This time of year I look for ATV trails in warmer parts of the state. I had some pretty cold rides last winter. I found just such a ride in Kane County on the Mail Drop Trails, a ride replete with pioneer and Indian history.
Traveling south from Carmel Junction on U.S. 89, we turned west on County Road 43; the Coral Pink Sand Dunes Road. We staged about 15.3 miles from the junction.
Heading north, we passed through Elephant Cove by Elephant Butte. Our guide on this ride was JayVar Campbell. I was eating up his story about he history of the landmark. He told about the elephants the pioneers used to haul cut lumber off the butte. He even showed us a place the animals could reach the top. The last one died at about the turn of the century.
After I had completely swallowed the hook, so to speak, I learned the real story behind the name. One side of the butte has a form that suggests the head and part of the trunk of an elephant. Now I wonder if JayVar is his real name.
The trails we were riding were made by mail carriers on a route between St. George and Kanab. The butte we passed was not known to the pioneers as Elephant Butte in the late 1800s. That name made it to the maps after the turn of the century. The mail carriers knew the land by the names of the communities and ranches whose inhabitants looked for news. At one point, the area supported more than 500 communities settled by Mormon colonizers sent by Brigham Young. We rode to the top of Harris Mountain, named for one of the ranches served by the mail system.
After coming down the mountain, we rode a mail trail on the back side of Elephant Butte to an overlook of Cottonwood Canyon. The next canyon to the west features Short Creek, which makes its way down into the controversial settlements of Hildale and Colorado City.
Turning north, the history changed from pioneer to Indian. We stopped for lunch at a place known as the Warriors Walk. It is assumed that this place had special meaning to the Piute Tribe as they were the predominant clan in that area. A path marked on either side by stones of varying sizes, leads across a slope of bare rock about 150 yards into a grove of trees. A cave in the trees, long since filled with sand, had some significance as a place to culminate a ceremony.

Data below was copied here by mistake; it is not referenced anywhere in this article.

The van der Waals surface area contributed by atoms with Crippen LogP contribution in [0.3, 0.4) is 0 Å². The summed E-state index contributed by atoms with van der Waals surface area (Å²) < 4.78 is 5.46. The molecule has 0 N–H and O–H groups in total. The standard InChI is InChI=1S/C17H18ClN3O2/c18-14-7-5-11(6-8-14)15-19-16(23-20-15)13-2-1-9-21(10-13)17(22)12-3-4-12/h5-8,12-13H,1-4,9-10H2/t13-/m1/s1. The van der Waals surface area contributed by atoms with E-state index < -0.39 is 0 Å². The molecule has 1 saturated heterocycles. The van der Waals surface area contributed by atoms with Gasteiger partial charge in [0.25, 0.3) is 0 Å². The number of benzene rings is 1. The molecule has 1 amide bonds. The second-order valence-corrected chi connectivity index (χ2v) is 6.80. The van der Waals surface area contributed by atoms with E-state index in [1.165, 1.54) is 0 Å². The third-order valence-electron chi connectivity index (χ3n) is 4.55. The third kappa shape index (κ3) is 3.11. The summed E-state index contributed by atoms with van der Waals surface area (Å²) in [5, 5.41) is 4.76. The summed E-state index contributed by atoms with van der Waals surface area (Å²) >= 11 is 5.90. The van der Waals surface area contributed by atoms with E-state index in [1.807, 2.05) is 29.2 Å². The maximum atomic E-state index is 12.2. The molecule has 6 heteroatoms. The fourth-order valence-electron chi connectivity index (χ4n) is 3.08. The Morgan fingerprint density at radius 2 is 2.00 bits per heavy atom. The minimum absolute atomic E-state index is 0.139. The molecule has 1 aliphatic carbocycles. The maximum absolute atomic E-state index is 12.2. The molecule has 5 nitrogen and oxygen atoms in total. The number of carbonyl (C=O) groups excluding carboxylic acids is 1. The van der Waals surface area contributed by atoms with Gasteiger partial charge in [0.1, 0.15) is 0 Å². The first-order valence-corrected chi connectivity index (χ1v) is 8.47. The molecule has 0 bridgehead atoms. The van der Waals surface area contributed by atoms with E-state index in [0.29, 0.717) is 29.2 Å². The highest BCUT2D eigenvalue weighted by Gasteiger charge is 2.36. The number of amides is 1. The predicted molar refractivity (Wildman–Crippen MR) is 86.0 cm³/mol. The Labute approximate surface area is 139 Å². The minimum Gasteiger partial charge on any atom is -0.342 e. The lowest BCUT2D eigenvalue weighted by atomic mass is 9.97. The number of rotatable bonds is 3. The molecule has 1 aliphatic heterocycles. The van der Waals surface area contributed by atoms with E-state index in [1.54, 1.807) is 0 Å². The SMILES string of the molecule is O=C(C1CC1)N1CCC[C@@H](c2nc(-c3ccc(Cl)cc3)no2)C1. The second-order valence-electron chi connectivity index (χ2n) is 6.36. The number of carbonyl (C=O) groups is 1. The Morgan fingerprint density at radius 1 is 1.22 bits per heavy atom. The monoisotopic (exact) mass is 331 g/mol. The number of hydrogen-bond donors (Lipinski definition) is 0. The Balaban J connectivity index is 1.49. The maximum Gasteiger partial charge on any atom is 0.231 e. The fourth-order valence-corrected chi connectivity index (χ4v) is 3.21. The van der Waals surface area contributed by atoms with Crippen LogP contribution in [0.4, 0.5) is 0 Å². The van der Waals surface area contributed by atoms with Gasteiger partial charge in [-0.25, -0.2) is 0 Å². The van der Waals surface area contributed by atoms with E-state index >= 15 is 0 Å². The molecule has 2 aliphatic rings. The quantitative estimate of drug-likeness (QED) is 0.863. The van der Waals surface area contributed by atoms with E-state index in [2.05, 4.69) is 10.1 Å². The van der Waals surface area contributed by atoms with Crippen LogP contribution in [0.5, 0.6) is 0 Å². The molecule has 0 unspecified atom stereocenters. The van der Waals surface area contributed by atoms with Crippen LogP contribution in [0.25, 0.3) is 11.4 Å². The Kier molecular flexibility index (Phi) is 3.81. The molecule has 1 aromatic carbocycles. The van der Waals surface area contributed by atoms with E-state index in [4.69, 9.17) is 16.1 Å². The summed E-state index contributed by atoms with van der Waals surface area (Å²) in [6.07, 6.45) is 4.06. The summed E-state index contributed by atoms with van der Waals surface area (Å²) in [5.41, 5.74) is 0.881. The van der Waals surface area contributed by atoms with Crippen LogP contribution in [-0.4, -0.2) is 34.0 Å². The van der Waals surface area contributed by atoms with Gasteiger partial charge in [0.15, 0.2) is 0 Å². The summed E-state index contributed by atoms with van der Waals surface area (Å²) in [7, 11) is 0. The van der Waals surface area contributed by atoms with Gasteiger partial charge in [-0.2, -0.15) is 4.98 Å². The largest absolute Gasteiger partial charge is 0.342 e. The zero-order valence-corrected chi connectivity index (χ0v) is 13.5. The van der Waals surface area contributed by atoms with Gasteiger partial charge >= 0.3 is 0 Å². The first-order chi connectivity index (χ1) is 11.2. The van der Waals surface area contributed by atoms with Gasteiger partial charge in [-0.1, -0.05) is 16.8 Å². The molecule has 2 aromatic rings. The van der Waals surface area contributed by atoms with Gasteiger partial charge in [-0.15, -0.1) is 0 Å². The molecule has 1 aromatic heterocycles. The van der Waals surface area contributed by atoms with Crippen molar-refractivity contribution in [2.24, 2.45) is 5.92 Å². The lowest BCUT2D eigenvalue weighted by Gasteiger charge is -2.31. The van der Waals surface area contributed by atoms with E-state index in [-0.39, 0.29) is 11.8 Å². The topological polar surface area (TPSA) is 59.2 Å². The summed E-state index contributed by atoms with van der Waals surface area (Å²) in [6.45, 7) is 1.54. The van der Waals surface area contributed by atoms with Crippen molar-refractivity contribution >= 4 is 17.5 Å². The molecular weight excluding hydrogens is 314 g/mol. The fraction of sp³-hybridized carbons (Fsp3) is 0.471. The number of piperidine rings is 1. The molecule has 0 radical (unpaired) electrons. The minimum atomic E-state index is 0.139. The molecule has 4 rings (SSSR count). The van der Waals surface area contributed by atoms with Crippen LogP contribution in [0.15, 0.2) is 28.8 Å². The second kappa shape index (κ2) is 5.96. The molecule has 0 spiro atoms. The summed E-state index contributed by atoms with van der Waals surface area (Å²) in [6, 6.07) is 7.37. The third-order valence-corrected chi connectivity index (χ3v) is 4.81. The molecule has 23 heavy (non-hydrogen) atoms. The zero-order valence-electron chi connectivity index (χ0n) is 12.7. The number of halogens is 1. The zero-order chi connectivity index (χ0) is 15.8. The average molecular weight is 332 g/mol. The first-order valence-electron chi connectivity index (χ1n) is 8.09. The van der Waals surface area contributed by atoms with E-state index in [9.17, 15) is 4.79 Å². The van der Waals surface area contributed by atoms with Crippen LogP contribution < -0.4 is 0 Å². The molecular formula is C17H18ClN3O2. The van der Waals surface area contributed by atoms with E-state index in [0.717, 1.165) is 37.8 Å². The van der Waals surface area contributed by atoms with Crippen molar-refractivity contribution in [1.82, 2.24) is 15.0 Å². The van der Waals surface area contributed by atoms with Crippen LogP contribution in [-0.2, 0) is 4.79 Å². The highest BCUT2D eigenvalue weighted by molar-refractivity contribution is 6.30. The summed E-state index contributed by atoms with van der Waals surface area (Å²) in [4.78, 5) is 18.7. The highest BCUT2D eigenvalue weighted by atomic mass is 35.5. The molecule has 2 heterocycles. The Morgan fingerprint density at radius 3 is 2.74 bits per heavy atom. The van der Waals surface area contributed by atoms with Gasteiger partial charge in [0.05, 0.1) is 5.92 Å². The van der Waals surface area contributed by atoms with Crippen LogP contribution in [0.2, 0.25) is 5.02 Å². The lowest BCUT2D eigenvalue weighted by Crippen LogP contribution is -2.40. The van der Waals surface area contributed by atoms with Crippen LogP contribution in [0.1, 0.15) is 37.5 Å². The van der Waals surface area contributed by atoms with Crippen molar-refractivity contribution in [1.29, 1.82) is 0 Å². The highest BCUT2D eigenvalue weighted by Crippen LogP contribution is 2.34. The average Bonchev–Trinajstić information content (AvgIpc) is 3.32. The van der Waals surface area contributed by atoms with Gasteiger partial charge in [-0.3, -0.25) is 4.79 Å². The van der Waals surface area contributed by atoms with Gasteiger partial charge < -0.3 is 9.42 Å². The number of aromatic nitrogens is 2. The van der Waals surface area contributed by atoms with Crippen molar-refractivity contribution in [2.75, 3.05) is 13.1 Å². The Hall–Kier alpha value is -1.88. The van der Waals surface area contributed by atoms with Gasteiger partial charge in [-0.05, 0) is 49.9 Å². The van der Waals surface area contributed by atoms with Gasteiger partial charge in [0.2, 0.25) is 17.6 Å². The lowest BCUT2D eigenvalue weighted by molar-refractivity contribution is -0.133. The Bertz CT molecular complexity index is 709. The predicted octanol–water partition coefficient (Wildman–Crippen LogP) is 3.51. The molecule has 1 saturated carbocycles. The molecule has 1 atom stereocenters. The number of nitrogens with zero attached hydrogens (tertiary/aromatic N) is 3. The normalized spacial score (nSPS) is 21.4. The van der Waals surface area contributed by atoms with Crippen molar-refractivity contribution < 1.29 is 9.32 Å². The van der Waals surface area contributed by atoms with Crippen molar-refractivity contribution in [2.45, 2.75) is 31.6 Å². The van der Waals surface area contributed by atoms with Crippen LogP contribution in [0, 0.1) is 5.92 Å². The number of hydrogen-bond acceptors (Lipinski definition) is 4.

Traveling north again on the mail trails; we took a side trip west to Broad Hollow stopping short of the biggest obstacle facing successful postal service. The Mail Drop is a point about 2,000 feet above Shunesburg; a settlement of about 1,000 people which is now a ghost town.
The obstacle is a sheer cliff that drops 650 feet to the canyon floor and then down the gorge the rest of 2,000 feet to the town. A treacherous route called the "Wiggle Trail" down the face of the cliff proved too dangerous on horseback and too arduous on foot. The problem was solved by installing a pulley system secured at the top and bottom of the cliff. The St. George pouch was dropped on the pulley to the Shunesburg carrier who then attached the pouch from Kanab and hauled it up to the top.
We backtracked to the junction traveling east and took another side trip on these historical trails. This time our route took us north to an overlook that gave us a spectacular view into Rock Canyon. We could see the East Fork of the Virgin River in the bottom of the gorge and wondered if any mail had to be delivered there.
We headed back to the staging area full of appreciation for the struggles of the early pioneers. Should you decide to go, let me know. It is worth the trip. There are guides who will take you for the fun of riding. Take plenty of water, tread lightly, and keep the rubber side down.
You may contact Lynn Blamires at firstname.lastname@example.org.